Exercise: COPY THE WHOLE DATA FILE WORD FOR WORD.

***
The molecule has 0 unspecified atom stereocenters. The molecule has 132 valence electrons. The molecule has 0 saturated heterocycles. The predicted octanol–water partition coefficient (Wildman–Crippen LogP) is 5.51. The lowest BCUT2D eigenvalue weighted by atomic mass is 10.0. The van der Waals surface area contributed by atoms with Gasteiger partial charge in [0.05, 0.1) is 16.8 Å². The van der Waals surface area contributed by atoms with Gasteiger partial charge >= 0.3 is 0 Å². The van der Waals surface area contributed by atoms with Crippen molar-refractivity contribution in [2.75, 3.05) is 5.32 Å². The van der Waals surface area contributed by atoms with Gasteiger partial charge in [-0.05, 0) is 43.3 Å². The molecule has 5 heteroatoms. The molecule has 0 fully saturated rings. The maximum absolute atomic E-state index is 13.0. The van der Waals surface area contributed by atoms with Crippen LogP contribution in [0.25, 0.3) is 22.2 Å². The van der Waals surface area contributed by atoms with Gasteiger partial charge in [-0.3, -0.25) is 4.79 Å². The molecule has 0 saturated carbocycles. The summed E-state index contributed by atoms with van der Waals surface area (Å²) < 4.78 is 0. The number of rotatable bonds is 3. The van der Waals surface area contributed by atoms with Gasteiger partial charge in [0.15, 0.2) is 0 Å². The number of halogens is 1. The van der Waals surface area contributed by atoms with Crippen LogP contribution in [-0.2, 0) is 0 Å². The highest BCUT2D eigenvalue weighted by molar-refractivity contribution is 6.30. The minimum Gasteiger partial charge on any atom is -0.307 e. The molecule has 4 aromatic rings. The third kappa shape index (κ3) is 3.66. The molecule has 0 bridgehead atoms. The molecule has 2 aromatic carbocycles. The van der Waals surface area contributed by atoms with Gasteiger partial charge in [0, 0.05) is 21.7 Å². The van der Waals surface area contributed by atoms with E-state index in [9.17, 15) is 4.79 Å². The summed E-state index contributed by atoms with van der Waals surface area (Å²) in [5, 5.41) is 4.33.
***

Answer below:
The molecule has 0 unspecified atom stereocenters. The molecule has 132 valence electrons. The molecule has 0 saturated heterocycles. The predicted octanol–water partition coefficient (Wildman–Crippen LogP) is 5.51. The lowest BCUT2D eigenvalue weighted by atomic mass is 10.0. The van der Waals surface area contributed by atoms with Gasteiger partial charge in [0.05, 0.1) is 16.8 Å². The van der Waals surface area contributed by atoms with Gasteiger partial charge >= 0.3 is 0 Å². The van der Waals surface area contributed by atoms with Crippen molar-refractivity contribution in [2.75, 3.05) is 5.32 Å². The van der Waals surface area contributed by atoms with Gasteiger partial charge in [-0.05, 0) is 43.3 Å². The molecule has 5 heteroatoms. The molecule has 0 fully saturated rings. The maximum absolute atomic E-state index is 13.0. The van der Waals surface area contributed by atoms with Crippen LogP contribution in [0.25, 0.3) is 22.2 Å². The van der Waals surface area contributed by atoms with Gasteiger partial charge in [-0.3, -0.25) is 4.79 Å². The molecule has 0 saturated carbocycles. The summed E-state index contributed by atoms with van der Waals surface area (Å²) < 4.78 is 0. The number of rotatable bonds is 3. The van der Waals surface area contributed by atoms with Gasteiger partial charge in [0.15, 0.2) is 0 Å². The number of halogens is 1. The van der Waals surface area contributed by atoms with Crippen LogP contribution in [-0.2, 0) is 0 Å². The highest BCUT2D eigenvalue weighted by molar-refractivity contribution is 6.30. The minimum Gasteiger partial charge on any atom is -0.307 e. The molecule has 4 aromatic rings. The third kappa shape index (κ3) is 3.66. The molecule has 0 bridgehead atoms. The molecule has 2 aromatic carbocycles. The van der Waals surface area contributed by atoms with Gasteiger partial charge in [0, 0.05) is 21.7 Å². The van der Waals surface area contributed by atoms with E-state index in [9.17, 15) is 4.79 Å². The summed E-state index contributed by atoms with van der Waals surface area (Å²) in [5, 5.41) is 4.33.